Has apathy killed the environmentalist star?
Interesting article in Grist about a new piece of research from Pew that has found that being an environmentalist is at an all time low. Which is kind of in line with other trends that we are seeing in the world. So here are some opinions from others, some thoughts of my own and some take home hopes.
First some opinions of others.
A friend and believer in the industry “Sustainability seems to be all talk at the moment”. Hhhmm, there is some truth in that. But maybe the recent state of the construction industry has a lot to do with it.
Or from a recent convert to believing in climate change “if it is true, why is there so much apathy about it at the moment?”
A short survey I admit but I would agree there is a lot of apathy, green fatigue and general malaise about environmentalism and green – particularly in the property industry.
The industry is certainly in a ‘been there done that’ phase at the moment. But whenever I talk to property owners or developers, which I do very regularly, the question I always get asked is “what’s next?”. So the apathy is there but the desire to achieve more (for whatever reason) is still there.
The Grist article gives some interesting insight into the why ‘environmentalism’ is at an all time low.
The article is written by a Millennial, Samantha Larson, she writes “look at what’s actually happening. Millennials are far less likely to own a car, or to even make that a priority. Instead, we tend to opt for public transit, biking, or car sharing. While millennials don’t identify as vegetarians, either, we actually trend towards eating less meat – and we value the eating experience, which means that, though we tend to make less for our work (or sometimes nothing at all), a lot of us are still willing to spend a little more to go organic and local. Heck, even the fact that so many of us still live at home, or choose to live in shared houses or dorms rather than getting a place of our own, translates to a more efficient use of household water, electricity, and gas.”
“Which isn’t to say that millennials are making these choices exactly for the purpose of being green. We do it because it makes sense: Green living is more affordable, more enjoyable, and thus perhaps makes us more able to deal with the messes we’ve been left with. But, as long as things are starting to change, does it really matter what the motivation is? And can’t there be more than one motivation? Millennials seem more likely to recognize that the environment doesn’t exist in a glass bubble, that it’s tied in with business, technology, and what’s on your plate. Protecting the environment is not something out there and far away, but something right here that needs to be intelligently incorporated into our day-to-day.”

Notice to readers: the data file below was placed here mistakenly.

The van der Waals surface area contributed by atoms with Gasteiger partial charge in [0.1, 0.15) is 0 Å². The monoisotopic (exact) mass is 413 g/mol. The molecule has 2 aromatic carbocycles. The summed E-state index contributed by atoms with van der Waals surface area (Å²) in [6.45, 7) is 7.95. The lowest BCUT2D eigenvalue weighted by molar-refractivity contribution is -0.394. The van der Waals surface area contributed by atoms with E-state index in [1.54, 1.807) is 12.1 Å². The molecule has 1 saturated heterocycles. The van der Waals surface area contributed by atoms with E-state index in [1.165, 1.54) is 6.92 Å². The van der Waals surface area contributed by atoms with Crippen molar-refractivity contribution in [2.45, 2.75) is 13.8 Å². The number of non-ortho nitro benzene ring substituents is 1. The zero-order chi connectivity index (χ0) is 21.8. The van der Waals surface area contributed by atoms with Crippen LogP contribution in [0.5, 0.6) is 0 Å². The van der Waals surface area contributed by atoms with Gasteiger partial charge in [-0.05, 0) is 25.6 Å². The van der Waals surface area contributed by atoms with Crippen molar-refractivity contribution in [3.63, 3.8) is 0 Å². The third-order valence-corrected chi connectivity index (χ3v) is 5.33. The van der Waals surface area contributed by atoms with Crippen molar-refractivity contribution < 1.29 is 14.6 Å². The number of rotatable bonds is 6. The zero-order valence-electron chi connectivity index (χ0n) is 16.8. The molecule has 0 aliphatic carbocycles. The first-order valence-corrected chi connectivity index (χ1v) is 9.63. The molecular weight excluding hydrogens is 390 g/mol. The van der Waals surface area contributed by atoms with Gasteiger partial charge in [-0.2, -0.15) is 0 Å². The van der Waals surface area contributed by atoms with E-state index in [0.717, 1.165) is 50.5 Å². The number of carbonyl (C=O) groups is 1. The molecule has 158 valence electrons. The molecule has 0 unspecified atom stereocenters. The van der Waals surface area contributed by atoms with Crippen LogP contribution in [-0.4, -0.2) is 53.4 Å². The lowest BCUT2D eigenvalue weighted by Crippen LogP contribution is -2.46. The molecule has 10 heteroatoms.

There are two interesting commonalities between the article and what I am finding in the industry. The first is ‘We are doing and want to do more’ and it doesn’t matter what the motivation is – it maybe marketing, it maybe CSR, it maybe a point of difference, but whatever it is there is a driver to do more. And the second is a growing recognition that sustainability, or the environment, or ecology, is complex. Its not as simple as ticking a few boxes. There are unintended consequences of trying to make it too simple. The apathy in the industry seems to be a result of trying to over simplify things. We have grown up a lot as an industry in the last 10 years and we don’t want to be stuck on the ‘gum nut babies’ books we want to move on to Enid Blyton.
But I also think there is a growing concern or recognition that even if we did tick all the boxes and get 100 points it probably still isn’t enough.
Paraphrasing from Eric Lowitt’s recent book ‘if all buildings were green buildings, would we achieve a state of sustainable development?’ My answer would be no. So then the question is “what would enable the world to achieve a state of sustainable development?”.
Take home hopes.
Probably one of the key ones is a growing market trend in Impact Investing.
The google trend data below shows a slowing down in social and ethical investing and a growing trend in Impact Investing.
Impact investments require a benefit or return beyond purely financial, it requires an ecological and social return on investment. The great thing about impact is that it requires us to think beyond our buildings as being simplified boxes to tick to seeing our buildings as being part of a wider system, and more importantly as being able to create change in the system.
The second take home is we have a growing ability to be able to assess and analyse the complexities of our systems. The data being collected and being made available allows us to compare the ecological impact of energy efficient lightbulbs to recycled steel to mode shift transportation models. It allows us to calculate the social value of providing cycle spaces rather than just the emission reduction or the social value of local community facilities.
The third take home is that the challenges and opportunities we face in the world aren’t limited to ‘environmentalism’ so even if there is apathy or a reduction in environmentalism, there does seem to be a growing recognition and desire to see system change. As Samantha summed up nicely in her article “So go ahead, call us “environmentalists.” If we don’t answer, it’s because we’re too busy trying to make things better.” Better, now that rings a bell. And luckily we have some awesome nerds to be able to help make it better.